You would have to speed up infinitely fast in order to average 60 km/hr.


Which IRL might not be practical, but meh.

Forget practical. It's not possible.
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#154 Dirty Jed

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Posted 20 April 2009 - 11:20 PM

Speeding up - Back to the Logic Puzzles
If I went halfway to a town 60 km away at the speed of 30 km/hour, how fast do I have to go the rest of the way to have an average speed of 60 km/hour over the entire trip?


There can actually be another answer. If you take "halfway" to mean half of the time, this changes the problem. Then it is 30k/h for 30minutes and then 90k/h for the last 30 minutes to cover 60k in one hour. (15k in the first 30 minutes and 45k in the last 30 minutes). It could be worded as: If I traveled half the distance to a town 60 km away at the speed of 30 km/hour, how fast do I have to go the rest of the distance to have an average speed of 60 km/hour over the entire trip?
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#155 Scraff

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Posted 21 April 2009 - 01:30 AM

There can actually be another answer. If you take "halfway" to mean half of the time, this changes the problem.

Of course it would change the problem, but the way the riddle is written it makes no sense to assume halfway to mean half the time. When one says they are half way to a destination, and they are going by time, they are estimating how long it would take to finish the trip. In your example you purposely have to go three times as fast. In the riddle, halfway obviously means half the distance. In the 16 pages this riddle has been discussed, not one person assumed that halfway meant anything but half the distance.
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#156 MrAccident

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Posted 30 September 2009 - 12:40 AM

There is a solution - you need to get there immediately;-)
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#157 Legion

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Posted 30 October 2009 - 08:16 AM

So, after reading a lot of posts I agree you must instantly arrive. The puzzle defines the terms and shy of breaking them we cant change the situation, one town is in a strait line with one road 60Km from the other. To average 60km/h you must travel 60km in one hour, thus defining the question to a one hour time limit since traveling at that rate would get you to the town in 1 hour exactly. No matter what the speed increase is you have already spent your 1 hour at 30km/h to get half way to the town. There's no time for travel so even with infinite speed the fastest average you could ever get is 59.999...1-8km/h as you can never get to .999 as we all know .999 repeating = 1. So the end answer is no you cannot reach the destination at 60km/h unless you instantly travel to the city.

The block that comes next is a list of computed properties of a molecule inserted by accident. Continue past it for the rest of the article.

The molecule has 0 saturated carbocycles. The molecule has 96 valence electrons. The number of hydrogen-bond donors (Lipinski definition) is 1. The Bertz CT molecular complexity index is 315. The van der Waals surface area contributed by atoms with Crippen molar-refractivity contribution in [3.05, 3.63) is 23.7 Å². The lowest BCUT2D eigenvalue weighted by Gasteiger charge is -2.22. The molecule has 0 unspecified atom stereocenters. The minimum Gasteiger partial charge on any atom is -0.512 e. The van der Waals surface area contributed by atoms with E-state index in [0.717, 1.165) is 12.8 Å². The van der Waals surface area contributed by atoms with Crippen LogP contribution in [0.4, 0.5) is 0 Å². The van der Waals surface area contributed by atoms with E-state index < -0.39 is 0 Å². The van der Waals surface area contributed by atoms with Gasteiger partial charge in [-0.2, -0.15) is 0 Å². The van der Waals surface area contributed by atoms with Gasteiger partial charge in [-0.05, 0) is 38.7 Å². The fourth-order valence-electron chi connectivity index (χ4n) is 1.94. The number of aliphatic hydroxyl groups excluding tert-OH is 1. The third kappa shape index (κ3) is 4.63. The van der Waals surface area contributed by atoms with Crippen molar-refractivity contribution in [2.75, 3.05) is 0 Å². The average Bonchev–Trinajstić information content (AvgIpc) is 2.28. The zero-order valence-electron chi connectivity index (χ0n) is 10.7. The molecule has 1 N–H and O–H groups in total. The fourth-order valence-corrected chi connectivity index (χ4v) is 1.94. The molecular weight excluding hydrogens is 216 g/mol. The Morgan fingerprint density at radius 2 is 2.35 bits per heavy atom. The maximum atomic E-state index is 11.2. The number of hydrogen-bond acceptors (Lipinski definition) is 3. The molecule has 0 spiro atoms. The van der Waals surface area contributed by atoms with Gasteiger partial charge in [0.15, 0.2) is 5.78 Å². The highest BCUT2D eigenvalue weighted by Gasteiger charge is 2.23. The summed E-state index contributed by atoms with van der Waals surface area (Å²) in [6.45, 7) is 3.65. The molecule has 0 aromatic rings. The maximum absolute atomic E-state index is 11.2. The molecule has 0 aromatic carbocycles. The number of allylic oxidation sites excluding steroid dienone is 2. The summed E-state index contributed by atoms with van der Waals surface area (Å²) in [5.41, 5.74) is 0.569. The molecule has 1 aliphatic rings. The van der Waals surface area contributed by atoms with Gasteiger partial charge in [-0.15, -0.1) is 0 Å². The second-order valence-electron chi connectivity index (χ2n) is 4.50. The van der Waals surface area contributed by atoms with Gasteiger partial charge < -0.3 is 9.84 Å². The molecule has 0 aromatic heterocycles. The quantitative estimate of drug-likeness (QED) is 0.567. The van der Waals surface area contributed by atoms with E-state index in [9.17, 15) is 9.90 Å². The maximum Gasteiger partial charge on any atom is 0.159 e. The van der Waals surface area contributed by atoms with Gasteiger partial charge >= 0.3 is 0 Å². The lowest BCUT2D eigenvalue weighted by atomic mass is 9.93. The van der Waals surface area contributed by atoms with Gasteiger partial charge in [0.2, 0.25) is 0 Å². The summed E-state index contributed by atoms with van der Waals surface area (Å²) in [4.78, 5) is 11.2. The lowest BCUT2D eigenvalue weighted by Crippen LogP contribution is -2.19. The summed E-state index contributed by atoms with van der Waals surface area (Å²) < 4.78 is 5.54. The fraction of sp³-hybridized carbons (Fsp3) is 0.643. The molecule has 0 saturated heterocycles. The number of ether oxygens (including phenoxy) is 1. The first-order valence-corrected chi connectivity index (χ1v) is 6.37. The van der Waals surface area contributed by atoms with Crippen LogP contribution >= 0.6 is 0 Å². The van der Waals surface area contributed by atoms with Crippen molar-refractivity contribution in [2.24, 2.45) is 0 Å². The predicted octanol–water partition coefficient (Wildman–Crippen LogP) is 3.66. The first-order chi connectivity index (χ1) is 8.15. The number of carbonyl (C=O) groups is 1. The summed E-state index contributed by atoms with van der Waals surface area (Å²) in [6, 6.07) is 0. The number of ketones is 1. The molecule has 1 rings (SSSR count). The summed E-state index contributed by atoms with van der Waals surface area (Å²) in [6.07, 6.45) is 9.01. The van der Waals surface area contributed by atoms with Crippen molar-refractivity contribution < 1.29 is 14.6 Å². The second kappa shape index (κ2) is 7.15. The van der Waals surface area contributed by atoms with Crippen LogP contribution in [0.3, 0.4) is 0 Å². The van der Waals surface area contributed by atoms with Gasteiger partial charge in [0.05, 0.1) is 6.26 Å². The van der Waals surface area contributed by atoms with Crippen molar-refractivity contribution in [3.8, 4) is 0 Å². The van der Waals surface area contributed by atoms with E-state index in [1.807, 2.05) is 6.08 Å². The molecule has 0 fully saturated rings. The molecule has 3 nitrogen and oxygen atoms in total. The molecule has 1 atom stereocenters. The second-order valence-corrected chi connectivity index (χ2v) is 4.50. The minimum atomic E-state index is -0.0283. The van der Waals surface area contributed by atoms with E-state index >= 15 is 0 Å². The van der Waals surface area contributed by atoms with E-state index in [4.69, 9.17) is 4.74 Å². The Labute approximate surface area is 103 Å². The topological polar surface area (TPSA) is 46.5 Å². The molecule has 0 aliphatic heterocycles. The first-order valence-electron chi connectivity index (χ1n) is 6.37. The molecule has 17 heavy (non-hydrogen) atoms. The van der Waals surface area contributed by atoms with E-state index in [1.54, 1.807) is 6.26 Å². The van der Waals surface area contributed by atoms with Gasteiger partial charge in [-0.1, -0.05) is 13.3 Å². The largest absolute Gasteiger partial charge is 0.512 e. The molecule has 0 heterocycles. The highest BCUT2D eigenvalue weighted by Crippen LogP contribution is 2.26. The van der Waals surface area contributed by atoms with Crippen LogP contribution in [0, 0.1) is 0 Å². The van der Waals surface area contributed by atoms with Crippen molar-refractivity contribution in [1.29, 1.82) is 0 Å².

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#158 DaneBD

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Posted 28 March 2011 - 05:24 AM

You desire an average speed of 60 km/hr, but you've already spent a full hour going half-way. Sorry, but there is no speed possible to arrive in the next moment, which is your due time for 60 km/hr. The only decision you could make now is how late you can be; e.g.-at 120 km/hr, you would be 15 minutes late.
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#159 Nebula Prophet

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Posted 05 May 2011 - 04:07 PM

The answer is not impossible, but rather infinite. If you continue at an infinitely large speed, you will reach your destination at (VERY!!) close to zero seconds - almost instantly. So small that it won't have an effect on the final average speed for the trip.

Spoiler for Impossible

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#160 Quag

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Posted 05 May 2011 - 05:22 PM

bah this is a silly thread, but im bored
ok NP to to use the infinite speed thing it would only work if you accelrated at infinite m/s2 or else the time it takes you to get to the infinite speed will already make it slower than 60km/h now that kind of acceleration will instantly pankake well pretty much anything so you would arrive a corpse, of course there wouldnt even be a coprse left but you get my drift. only teleportation could make this work.

Edited by Quag, 05 May 2011 - 05:23 PM.